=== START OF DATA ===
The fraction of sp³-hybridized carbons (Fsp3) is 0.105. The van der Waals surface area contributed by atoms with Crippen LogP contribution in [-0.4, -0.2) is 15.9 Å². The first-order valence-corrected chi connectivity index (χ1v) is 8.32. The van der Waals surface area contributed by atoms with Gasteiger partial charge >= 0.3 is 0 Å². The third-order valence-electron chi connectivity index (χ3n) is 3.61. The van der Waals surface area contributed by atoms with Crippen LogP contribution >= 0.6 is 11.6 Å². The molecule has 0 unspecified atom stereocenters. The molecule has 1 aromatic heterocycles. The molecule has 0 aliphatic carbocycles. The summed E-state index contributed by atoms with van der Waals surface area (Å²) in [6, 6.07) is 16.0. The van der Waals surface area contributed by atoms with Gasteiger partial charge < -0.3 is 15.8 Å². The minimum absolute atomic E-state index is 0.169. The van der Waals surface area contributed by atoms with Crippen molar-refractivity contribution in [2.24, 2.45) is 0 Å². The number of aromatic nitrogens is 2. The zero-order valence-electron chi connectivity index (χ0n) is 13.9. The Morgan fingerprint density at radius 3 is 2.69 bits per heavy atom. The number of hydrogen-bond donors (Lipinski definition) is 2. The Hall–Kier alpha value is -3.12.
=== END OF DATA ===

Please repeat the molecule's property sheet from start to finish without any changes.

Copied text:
The fraction of sp³-hybridized carbons (Fsp3) is 0.105. The van der Waals surface area contributed by atoms with Crippen LogP contribution in [-0.4, -0.2) is 15.9 Å². The first-order valence-corrected chi connectivity index (χ1v) is 8.32. The van der Waals surface area contributed by atoms with Gasteiger partial charge >= 0.3 is 0 Å². The third-order valence-electron chi connectivity index (χ3n) is 3.61. The van der Waals surface area contributed by atoms with Crippen LogP contribution >= 0.6 is 11.6 Å². The molecule has 0 unspecified atom stereocenters. The molecule has 1 aromatic heterocycles. The molecule has 0 aliphatic carbocycles. The summed E-state index contributed by atoms with van der Waals surface area (Å²) in [6, 6.07) is 16.0. The van der Waals surface area contributed by atoms with Gasteiger partial charge < -0.3 is 15.8 Å². The minimum absolute atomic E-state index is 0.169. The van der Waals surface area contributed by atoms with Crippen molar-refractivity contribution in [2.24, 2.45) is 0 Å². The number of aromatic nitrogens is 2. The zero-order valence-electron chi connectivity index (χ0n) is 13.9. The Morgan fingerprint density at radius 3 is 2.69 bits per heavy atom. The number of hydrogen-bond donors (Lipinski definition) is 2. The Hall–Kier alpha value is -3.12.